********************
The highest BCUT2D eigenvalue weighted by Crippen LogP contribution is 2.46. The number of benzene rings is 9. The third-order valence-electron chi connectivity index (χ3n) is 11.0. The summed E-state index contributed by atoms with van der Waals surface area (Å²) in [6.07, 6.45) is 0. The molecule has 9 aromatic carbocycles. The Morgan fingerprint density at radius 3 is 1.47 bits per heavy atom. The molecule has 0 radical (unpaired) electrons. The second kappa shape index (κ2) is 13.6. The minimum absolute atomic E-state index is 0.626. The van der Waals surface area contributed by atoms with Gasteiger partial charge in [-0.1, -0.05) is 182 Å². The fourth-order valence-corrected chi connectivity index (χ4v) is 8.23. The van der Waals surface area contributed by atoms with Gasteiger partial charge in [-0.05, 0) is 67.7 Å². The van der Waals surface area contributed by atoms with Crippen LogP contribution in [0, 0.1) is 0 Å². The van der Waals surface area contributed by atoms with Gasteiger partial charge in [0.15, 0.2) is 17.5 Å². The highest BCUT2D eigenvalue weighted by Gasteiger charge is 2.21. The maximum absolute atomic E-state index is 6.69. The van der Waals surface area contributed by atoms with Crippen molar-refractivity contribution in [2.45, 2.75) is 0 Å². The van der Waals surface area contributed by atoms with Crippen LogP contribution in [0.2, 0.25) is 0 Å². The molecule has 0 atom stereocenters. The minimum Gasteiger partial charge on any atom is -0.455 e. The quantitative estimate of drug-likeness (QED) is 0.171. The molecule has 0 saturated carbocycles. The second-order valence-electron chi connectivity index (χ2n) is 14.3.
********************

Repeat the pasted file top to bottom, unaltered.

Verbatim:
The highest BCUT2D eigenvalue weighted by Crippen LogP contribution is 2.46. The number of benzene rings is 9. The third-order valence-electron chi connectivity index (χ3n) is 11.0. The summed E-state index contributed by atoms with van der Waals surface area (Å²) in [6.07, 6.45) is 0. The molecule has 9 aromatic carbocycles. The Morgan fingerprint density at radius 3 is 1.47 bits per heavy atom. The molecule has 0 radical (unpaired) electrons. The second kappa shape index (κ2) is 13.6. The minimum absolute atomic E-state index is 0.626. The van der Waals surface area contributed by atoms with Gasteiger partial charge in [-0.1, -0.05) is 182 Å². The fourth-order valence-corrected chi connectivity index (χ4v) is 8.23. The van der Waals surface area contributed by atoms with Gasteiger partial charge in [-0.05, 0) is 67.7 Å². The van der Waals surface area contributed by atoms with Crippen LogP contribution in [0, 0.1) is 0 Å². The van der Waals surface area contributed by atoms with Gasteiger partial charge in [0.15, 0.2) is 17.5 Å². The highest BCUT2D eigenvalue weighted by Gasteiger charge is 2.21. The maximum absolute atomic E-state index is 6.69. The van der Waals surface area contributed by atoms with Crippen molar-refractivity contribution in [2.45, 2.75) is 0 Å². The van der Waals surface area contributed by atoms with Crippen LogP contribution in [0.2, 0.25) is 0 Å². The molecule has 0 atom stereocenters. The minimum Gasteiger partial charge on any atom is -0.455 e. The quantitative estimate of drug-likeness (QED) is 0.171. The molecule has 0 saturated carbocycles. The second-order valence-electron chi connectivity index (χ2n) is 14.3.